We were sitting in the yard under a leaning, fanned-out tree bending low to shelter us from the piercing summer sun. I searched the sky for an answer to the question she posed. “If you could go back and change one thing in your life, what would it be?” Images flashed before my eyes like a sped-up slide show. No space between them.
“I wouldn’t change anything,” I heard my own voice whisper inside my head.
Every action, stillness, moment of motion or nothingness brought me to this moment. No mind to the scars. They give aesthetics to my soul. Still, I knew there must be something I’d go back and change that wouldn’t set me on a course of being a different person than I am now.
I leaned into the trunk of the tree. I traced the lines on my palm with my fingertip as if they were braille, sensitizing to the dips in skin, the raised calloused trails of my journey this far.
“I wouldn’t have gotten my tattoos,” I finally said out loud.
She moved toward me, stretching her fingers out like magic wands and traced the one over my heart with a soft touch. “This is a Balinese symbol,” I said as she studied the details of it with her soft green eyes. A tear leaked from her left eye and rolled down her cheek. “It’s over every doorway of a home and temple in Bali symbolizing that when you enter, you do so in a sacred way. That’s why it’s here, over my heart,” I said.
She bowed her head to enter my heart in a sacred way. She’d been inside it for decades and always came in with reverence.
“Well, maybe not this tattoo,” I said. “I’d keep this one.”
“I wouldn’t have grabbed my son by the shirt when he was seven years old, so hard it left a red mark on his neck.” I dropped my head toward my chest. She scooted in next to me, shoulder to shoulder and leaned against me like I leaned on the tree. She was listening with her whole body. The tear that fell from the light in her eyes became mine.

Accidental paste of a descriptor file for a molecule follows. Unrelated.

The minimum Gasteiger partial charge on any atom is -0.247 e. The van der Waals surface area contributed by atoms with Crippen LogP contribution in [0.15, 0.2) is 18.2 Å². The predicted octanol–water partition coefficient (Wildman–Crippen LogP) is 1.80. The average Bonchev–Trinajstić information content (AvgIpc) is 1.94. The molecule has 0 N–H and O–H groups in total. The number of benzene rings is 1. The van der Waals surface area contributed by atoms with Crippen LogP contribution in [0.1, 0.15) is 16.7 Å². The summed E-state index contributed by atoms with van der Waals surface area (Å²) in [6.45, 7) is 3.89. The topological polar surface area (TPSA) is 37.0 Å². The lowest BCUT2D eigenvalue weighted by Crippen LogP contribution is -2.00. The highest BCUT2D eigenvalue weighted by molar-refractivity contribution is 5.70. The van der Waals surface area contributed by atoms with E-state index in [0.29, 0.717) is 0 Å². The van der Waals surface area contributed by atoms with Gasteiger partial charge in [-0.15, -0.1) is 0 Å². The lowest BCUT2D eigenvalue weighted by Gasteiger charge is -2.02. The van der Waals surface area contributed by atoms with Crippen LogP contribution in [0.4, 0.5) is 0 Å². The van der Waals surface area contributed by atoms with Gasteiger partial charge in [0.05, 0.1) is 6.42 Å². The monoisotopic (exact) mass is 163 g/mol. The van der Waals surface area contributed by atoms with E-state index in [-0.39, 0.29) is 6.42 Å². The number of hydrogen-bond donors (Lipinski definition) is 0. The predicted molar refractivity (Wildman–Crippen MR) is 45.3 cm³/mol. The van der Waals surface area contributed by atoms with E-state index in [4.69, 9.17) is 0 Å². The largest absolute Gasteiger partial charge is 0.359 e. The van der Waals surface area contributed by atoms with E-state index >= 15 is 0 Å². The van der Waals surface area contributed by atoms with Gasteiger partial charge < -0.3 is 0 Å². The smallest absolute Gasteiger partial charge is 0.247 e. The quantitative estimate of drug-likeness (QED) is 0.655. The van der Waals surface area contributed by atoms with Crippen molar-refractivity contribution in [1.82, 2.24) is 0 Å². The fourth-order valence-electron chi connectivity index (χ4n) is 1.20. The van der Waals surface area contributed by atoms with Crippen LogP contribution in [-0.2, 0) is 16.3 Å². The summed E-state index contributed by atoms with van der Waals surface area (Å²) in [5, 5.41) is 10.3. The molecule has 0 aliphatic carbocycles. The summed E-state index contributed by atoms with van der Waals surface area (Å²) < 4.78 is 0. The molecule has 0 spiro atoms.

She said my eyes turned black like obsidian, glass-like as they welled with what we called ‘holy water.’ “You were an amazing mom and still are.” She blew that sentence into my ear like it was a kiss off the palm of her hand.
I told her I apologized to him at the time, and then again years later when I was on the back of his motorbike curving through jungle terrain that led to a river’s edge in Bali. He laughed, thanked me and said he didn’t remember it.
Somewhere in that boy’s cells is the memory of every time I jolted a reaction his way or tuned him out because I was an exhausted single mom who needed mental space every now and then, and he was a force to be reckoned with. From the womb.
Still the question roamed around in my mind like a lost pup looking for its way home. If I could go back and change one thing, what would it be?
I’d never have smoked that first cigarette.
I wouldn’t have had sex with all those nameless guys. Me, looking for love in all the wrong the places.
A light rain began to fall as we sat with the answers to her question to me. The clouds moving over the bright blue of day shaded the yard and turned her eyes a deeper green. I fell into that green – a portal that crossed hemispheres. The green rice fields, the jungle vines that became my umbilical chord to the heartbeat of my belonging, the ring around the finger of my vows that broke.
I got up and walked across the yard and grabbed my hoola hoop. I kicked my shoes off and twirled that hoop around my waist, head thrown back to moisten my face with the soft rain.
“Here’s the answer to your question, Miss Sage Eyes,” I sang out as I spun round and round. “If I were to go back and change one thing in my life I would never have given that t-shirt away that said, ‘Angels can fly because they take themselves lightly.’
She beamed a smile in my direction and said, “Honey, I think you just grew yourself some wings.”